Take them straight to the purchase, to book a meeting, to your product — whatever it is, don’t make your audience do extra work so you don’t have to.

Every channel requires a different CTA because every channel starts with different information about your audience. Think through this customer experience map and be deliberate with each CTA.

The Expansion phase

Alright, my product marketing babies.

I know that was tough to narrow down your message to one core benefit for one core group, but now it’s time to get saucy: because HERE COME THE SIDES.

When I told you to make them want more, this is where the more comes in.

And any well-coursed meal doesn’t just throw any old food next to that steak — NO. These sides are perfectly paired to balance out and bring forward the natural flavor of the main course.

In this phase, we’re going to get into the ancillary benefits this core product launch also offers. Now’s the time to address the additional personas, challenges, and solutions I made you hold off on in phase 1.

Here are a couple of tips for introducing all the extras to your audience:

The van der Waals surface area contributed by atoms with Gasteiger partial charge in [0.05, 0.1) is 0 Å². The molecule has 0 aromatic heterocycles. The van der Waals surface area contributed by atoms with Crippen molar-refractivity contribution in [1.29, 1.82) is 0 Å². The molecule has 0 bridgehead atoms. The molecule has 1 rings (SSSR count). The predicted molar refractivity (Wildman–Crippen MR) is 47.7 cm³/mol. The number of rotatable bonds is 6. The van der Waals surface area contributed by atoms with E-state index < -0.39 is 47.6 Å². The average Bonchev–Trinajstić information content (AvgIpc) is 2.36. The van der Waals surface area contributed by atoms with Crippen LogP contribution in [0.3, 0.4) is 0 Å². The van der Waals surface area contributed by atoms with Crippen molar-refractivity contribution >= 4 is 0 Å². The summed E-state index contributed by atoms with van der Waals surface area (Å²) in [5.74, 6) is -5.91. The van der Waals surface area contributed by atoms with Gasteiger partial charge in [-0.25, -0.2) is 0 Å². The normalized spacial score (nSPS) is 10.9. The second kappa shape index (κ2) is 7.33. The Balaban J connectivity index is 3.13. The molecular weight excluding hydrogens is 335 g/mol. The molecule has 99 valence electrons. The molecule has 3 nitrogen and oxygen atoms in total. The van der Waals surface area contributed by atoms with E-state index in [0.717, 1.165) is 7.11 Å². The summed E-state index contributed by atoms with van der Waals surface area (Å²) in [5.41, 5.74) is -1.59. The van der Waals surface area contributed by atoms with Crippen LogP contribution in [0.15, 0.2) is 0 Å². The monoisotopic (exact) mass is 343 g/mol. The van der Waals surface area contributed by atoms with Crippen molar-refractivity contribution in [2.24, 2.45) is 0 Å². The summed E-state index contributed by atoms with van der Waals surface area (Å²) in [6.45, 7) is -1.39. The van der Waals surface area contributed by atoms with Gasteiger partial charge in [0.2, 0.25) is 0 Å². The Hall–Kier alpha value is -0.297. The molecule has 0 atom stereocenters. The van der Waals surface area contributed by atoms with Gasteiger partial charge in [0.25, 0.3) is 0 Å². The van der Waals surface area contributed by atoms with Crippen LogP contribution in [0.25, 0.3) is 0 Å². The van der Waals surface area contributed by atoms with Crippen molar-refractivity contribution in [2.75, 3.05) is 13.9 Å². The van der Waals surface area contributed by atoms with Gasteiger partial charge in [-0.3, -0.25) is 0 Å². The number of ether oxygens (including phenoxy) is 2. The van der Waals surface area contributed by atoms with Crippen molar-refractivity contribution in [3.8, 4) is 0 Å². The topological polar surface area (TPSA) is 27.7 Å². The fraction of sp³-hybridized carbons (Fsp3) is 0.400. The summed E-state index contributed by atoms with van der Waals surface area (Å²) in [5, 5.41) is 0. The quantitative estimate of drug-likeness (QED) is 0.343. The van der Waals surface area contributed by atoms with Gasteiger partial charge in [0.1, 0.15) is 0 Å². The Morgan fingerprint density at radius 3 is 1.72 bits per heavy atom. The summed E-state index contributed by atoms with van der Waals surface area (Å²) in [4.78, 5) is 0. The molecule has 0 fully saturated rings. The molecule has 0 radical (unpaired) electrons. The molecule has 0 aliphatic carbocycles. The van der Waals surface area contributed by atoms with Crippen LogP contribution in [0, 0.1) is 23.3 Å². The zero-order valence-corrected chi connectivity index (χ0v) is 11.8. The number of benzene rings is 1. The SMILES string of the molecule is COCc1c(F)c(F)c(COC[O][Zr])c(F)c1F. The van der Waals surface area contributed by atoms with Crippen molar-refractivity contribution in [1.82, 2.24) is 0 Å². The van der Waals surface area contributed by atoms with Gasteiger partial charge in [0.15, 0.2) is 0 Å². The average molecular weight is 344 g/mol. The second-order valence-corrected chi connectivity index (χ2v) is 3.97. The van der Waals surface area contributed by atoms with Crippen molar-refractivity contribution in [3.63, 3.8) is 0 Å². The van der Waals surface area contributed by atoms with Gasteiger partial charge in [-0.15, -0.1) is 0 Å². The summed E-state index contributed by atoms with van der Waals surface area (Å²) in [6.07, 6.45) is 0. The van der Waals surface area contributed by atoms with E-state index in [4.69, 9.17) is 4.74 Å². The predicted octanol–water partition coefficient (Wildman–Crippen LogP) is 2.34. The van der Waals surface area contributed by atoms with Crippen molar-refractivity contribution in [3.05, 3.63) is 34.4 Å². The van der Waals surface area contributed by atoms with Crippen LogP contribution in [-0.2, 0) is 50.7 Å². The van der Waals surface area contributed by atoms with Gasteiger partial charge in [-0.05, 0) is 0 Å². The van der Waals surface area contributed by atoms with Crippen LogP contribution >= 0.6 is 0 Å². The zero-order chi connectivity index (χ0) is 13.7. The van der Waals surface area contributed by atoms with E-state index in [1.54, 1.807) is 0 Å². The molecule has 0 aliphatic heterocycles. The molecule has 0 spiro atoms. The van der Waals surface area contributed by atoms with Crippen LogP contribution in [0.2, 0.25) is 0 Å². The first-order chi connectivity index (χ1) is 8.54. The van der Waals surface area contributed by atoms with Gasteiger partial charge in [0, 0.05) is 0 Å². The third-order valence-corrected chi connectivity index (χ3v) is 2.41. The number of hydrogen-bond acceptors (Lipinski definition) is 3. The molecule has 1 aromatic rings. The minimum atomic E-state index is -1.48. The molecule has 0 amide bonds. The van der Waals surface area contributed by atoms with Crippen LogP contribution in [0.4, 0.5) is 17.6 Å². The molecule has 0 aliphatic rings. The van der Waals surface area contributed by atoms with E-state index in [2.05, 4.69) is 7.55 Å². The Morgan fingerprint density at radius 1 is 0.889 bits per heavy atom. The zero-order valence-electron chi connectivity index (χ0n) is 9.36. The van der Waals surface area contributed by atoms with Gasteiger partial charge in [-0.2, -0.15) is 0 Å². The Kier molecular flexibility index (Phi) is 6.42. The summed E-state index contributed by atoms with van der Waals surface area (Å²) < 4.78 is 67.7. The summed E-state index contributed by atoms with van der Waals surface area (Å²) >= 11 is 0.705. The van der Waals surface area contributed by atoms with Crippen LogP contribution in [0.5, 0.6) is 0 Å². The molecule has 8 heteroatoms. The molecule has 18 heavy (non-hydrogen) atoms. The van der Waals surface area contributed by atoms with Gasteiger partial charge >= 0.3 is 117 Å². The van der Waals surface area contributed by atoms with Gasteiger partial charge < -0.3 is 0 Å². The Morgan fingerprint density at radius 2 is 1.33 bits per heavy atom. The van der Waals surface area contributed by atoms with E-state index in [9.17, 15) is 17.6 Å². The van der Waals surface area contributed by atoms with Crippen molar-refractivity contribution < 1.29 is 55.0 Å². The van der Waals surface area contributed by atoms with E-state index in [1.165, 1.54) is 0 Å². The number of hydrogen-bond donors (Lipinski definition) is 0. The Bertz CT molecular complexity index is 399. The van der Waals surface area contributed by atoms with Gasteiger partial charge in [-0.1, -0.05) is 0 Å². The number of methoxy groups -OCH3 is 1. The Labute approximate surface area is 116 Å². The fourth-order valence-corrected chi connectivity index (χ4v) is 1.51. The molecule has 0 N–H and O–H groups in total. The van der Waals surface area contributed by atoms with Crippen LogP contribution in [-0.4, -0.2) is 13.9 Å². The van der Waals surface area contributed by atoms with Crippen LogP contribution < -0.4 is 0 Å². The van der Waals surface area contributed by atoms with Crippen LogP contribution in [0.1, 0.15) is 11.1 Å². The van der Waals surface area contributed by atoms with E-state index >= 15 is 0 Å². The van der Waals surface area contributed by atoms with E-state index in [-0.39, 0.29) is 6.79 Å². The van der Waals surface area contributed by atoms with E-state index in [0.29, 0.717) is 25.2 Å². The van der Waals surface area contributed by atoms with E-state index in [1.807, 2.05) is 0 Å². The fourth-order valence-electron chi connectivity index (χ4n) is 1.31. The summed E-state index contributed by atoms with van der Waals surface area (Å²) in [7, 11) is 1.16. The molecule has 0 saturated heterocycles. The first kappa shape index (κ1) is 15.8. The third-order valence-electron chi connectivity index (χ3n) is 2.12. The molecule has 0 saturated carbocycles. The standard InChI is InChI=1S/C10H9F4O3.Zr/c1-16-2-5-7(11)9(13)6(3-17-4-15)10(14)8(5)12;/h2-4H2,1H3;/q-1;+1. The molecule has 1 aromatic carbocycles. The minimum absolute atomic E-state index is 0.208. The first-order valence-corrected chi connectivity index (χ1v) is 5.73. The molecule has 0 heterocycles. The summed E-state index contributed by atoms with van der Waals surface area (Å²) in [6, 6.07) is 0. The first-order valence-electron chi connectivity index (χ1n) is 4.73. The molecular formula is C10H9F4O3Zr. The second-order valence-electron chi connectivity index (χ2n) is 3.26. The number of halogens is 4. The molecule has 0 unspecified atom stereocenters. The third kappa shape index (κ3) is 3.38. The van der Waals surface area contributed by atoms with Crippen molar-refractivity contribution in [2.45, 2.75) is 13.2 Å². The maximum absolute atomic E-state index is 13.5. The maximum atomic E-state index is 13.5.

Create channel consistency

No need to reinvent the wheel here: stick to the same channel strategy playbook you created for your core product launch.

Buyers like consistency, and seeing what they expect come to fruition. Your buyers frequent the same few channels and expect to engage with your marketing on those same few channels, consistently.

So if part of your core launch was banner ads, think retargeting. If part of your strategy was email, think trigger campaigns based on previous opens and clicks. Or if you relied heavily on digital events and webinars, think bite-size videos on social.

If the place I usually engage with your company is in my inbox, and I don’t get an email about a product launch, I’m probably not even going to know it happened.

And even if I happen across your message somewhere else, at best I’ll assume it wasn’t too important because I didn’t hear about it in “the usual” place.

Mix up your messaging

If your core product announcement was one full week of the same tag and message across all assets and channels, now’s the time to unveil your secondary and tertiary messaging to hammer home the breadth of this solution. Use every day of this week to introduce a new benefit.